Tessellating quadrilaterals.

We have shown that we can fit four of these polygons together at a vertex without gaps. How can we be sure that we can continue the pattern indefinitely? You can see that the pattern in the figure is made up of a wiggly strip of quadrilaterals. In this strip, one quadrilateral is placed one way and then it’s placed another. These wiggly strips can put side by side forever. What you see in the drawing is what you would see anywhere in the plane.

Notice that it doesn’t matter whether the quadrilateral is convex (no interior angles bigger than 180° ), as above, or concave, as below.Tessellating convcave quadrilaterals.

Session 4: Triangles.

If all quadrilaterals tessellate is the same true for all triangles? Repeat the last session but this time use triangles. Provide students with a range of triangles to experiment with (e.g. scalene, equilateral, isosceles, right-angle, obtuse, acute). Briefly introduce the names of the triangles you include, and if appropriate, make reference to the types of angles they demonstrate.

Teaching Notes:
It is easier to establish whether or not triangles tessellate. Since the interior angles of a triangle add up to 180° , we need to make sure that each angle is represented at a point. In the diagram below, the angles form a continuous, straight line. This means that we can put the triangles together to make a row. We can fit two such rows together. In fact we can fit as many rows together as we like until the entire plane is covered. Tessellating triangles form a row.

Session 5: Pentagons

Review the facts: all triangles tessellate; and all quadrilaterals tessellate. What do we know about regular polygons? (They don’t tessellate.) Does that mean that no pentagon tessellates? Ask the students to experiment using the pentagons from Copymaster 5 and by inventing their own pentagonal shapes. What results can you find?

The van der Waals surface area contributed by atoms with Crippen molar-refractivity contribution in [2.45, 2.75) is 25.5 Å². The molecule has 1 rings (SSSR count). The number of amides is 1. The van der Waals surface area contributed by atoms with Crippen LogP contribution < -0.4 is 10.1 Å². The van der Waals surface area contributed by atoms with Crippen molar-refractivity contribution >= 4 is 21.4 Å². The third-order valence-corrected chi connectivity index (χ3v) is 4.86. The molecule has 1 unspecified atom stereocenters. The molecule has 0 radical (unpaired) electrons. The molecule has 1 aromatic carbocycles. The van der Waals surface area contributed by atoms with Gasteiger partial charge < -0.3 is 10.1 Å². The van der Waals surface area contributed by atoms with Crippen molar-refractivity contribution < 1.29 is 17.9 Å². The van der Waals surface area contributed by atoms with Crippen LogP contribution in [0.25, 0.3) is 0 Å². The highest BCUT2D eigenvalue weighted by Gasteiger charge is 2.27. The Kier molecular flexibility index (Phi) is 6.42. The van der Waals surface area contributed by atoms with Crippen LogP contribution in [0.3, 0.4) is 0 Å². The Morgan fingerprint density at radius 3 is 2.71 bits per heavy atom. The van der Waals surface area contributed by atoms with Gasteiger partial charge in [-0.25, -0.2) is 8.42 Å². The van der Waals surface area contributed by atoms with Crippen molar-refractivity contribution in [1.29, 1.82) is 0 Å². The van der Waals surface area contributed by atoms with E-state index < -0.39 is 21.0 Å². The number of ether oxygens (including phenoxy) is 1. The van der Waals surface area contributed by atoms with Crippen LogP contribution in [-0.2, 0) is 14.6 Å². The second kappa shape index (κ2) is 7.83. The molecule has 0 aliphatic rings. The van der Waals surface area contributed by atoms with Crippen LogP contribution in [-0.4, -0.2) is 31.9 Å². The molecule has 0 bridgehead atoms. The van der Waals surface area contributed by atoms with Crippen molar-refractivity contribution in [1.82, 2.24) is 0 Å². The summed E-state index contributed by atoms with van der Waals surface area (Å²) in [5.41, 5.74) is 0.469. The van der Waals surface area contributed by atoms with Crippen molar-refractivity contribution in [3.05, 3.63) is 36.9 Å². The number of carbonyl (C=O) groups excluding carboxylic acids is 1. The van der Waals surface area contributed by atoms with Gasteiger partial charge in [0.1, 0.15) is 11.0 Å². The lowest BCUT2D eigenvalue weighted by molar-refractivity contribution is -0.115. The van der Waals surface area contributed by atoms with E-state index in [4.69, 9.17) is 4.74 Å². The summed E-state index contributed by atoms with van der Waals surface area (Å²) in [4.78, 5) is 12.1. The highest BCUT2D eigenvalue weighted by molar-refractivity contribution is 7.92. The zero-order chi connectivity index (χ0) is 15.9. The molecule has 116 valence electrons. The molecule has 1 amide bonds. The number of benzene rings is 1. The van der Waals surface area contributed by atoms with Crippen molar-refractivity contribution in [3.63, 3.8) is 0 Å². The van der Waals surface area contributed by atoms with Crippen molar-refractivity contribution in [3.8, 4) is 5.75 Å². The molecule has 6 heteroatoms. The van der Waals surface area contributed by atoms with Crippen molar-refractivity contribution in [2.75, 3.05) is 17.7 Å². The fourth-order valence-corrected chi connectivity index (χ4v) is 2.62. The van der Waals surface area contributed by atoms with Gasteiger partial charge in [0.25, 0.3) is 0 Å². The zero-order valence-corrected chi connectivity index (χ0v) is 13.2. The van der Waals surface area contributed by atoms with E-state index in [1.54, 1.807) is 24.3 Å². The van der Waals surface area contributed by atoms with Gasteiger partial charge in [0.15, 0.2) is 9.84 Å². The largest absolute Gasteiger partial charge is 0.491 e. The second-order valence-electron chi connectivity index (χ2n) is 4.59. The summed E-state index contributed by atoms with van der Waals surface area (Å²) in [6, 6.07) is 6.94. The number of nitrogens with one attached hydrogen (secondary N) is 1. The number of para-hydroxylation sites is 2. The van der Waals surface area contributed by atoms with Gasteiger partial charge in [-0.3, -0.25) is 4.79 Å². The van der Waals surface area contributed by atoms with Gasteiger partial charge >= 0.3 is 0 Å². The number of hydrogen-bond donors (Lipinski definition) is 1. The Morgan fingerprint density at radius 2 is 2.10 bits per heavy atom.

If the students can’t find any pentagonal tessellations, you might remind them how they constructed the triangular and quadrilateral tessellations. Rows were very important. So it might be an idea to try to use rows in some way to try to form pentagonal tilings.

The situation with pentagons is more complicated than with either triangles or quadrilaterals. Some pentagons do tessellate and some do not. From the evidence of the regular pentagon, it is unlikely that all the interior angles of a pentagon could cluster around a similar point in a similar way. That means that there have to be at least two types of points where pentagons come together. So we have to distribute the sizes of the interior angles so that this can happen. This enables us to get tilings like the one below.
Tessellating pentagons.

Session 6: Reflecting

  1. Discuss with the class the results of the last few days. Refer back to the charts constructed and record some summary statements.
    What have you discovered?
    What is a tessellation?
    What polygons do you know that tessellate?
    What polygons definitely do not tessellate?
  2. Now we know that all triangles tessellate, all quadrilaterals tessellate and that regular hexagons tessellate.
    What questions do you think that we ought to ask now? (Do you think that all hexagons tessellate? What do you think? Why?)
  3. Experiment for yourselves. Make your own hexagonal shapes and come up with a conjecture.
  4. After they have tried this for a while, get them to report back on their conclusions.
  5. Revisit their conjecture about regular tessellations. How could you prove this?

Teaching Notes:
There are other hexagons apart from regular hexagons that do tessellate, such as the concave hexagon shown below.

A concave hexagon.

If we can arrange the angles of a hexagon in such a way that no combination of them will add up to 360° (or 180°), then it won’t be possible for that hexagon to tessellate.

The conjecture that only regular polygons that tessellate are the equilateral triangle, the square, and the hexagon is proved in Fitness, Level 4.